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Cutting Hours


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the pre-school that i am running is loosing money. i have gone through the staff rota etc and can not cut down anymore apart from all staff have a planning meeting on a friday afternoon the staff get paid for 3 hours. i was wanting to cut these hours

down by half and have got the support of the chairperson in doing this. the staff contracts do not state that they attend the meeting and get paid for 3 hours. does anyone know if i have to give the staff warning in the change of hours? as it does not say on there contracts?

cutting these hours down will save us alot of money.

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Blimey wish we got 3 hours paid a week too! We have a planning meeting every week which is usually around an hour and a half and we get £15 every other month for attending them - so it works out at about £1.50 an hour :D

Anyway in answer to your question - technically no I don't think you have to give them notice of a change if it isn't in their contract but depending on their personalities they may not be too happy. However if they are aware of the money troubles I guess they may know it's coming...

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WOW we have 1 staff meeting a term and get paid for an hour although bless them we are often at it for 2 although i do most times give them lunch.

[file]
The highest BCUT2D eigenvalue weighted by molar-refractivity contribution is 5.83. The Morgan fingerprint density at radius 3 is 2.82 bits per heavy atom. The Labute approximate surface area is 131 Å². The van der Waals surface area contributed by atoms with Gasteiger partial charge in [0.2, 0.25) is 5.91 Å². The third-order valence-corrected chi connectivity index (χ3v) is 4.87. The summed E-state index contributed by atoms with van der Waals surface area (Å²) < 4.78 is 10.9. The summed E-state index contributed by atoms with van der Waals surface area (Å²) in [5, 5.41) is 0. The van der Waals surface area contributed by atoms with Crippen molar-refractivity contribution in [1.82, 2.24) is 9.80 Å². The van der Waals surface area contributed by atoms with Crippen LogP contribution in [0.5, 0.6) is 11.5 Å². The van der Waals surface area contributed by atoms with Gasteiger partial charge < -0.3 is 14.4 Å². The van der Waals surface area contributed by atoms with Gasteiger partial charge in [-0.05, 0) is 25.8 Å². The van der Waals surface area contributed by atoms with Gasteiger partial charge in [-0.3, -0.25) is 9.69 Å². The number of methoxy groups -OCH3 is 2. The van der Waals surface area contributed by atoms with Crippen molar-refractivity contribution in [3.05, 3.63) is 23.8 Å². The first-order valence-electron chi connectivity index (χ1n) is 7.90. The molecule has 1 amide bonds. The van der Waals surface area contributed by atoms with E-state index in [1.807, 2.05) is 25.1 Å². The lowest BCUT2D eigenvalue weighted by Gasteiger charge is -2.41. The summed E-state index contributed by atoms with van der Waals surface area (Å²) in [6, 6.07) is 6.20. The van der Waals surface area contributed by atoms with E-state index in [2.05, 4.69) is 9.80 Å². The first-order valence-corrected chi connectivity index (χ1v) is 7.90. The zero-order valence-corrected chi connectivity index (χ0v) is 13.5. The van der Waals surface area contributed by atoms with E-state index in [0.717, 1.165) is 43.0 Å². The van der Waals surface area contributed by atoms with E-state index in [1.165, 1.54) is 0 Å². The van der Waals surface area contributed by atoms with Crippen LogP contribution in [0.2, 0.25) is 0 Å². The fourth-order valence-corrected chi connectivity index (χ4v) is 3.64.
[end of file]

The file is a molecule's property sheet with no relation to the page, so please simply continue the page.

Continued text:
If its not in their contracts i guess it should be fine just need tactful handling good luck

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i think that if it is a 'custom and practise' then you will need to inform them and give them notice of change...even though it is not in their contract you have been operating like this for some time and therefore it becomes regular working. It really does not matter if you have a contract or not employees are still protected by law.

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I have been paying staff (just for the last term) an hour per key child to get learning journals ready for open afternoons. this term i've explained i can't afford it but (as we have more than enough staff) they can have time off in lieu instead. the extra pay is not in their contract, it hasn't been going on for a long time, so not custom and practice, and they've agreed to it so i'm doing it.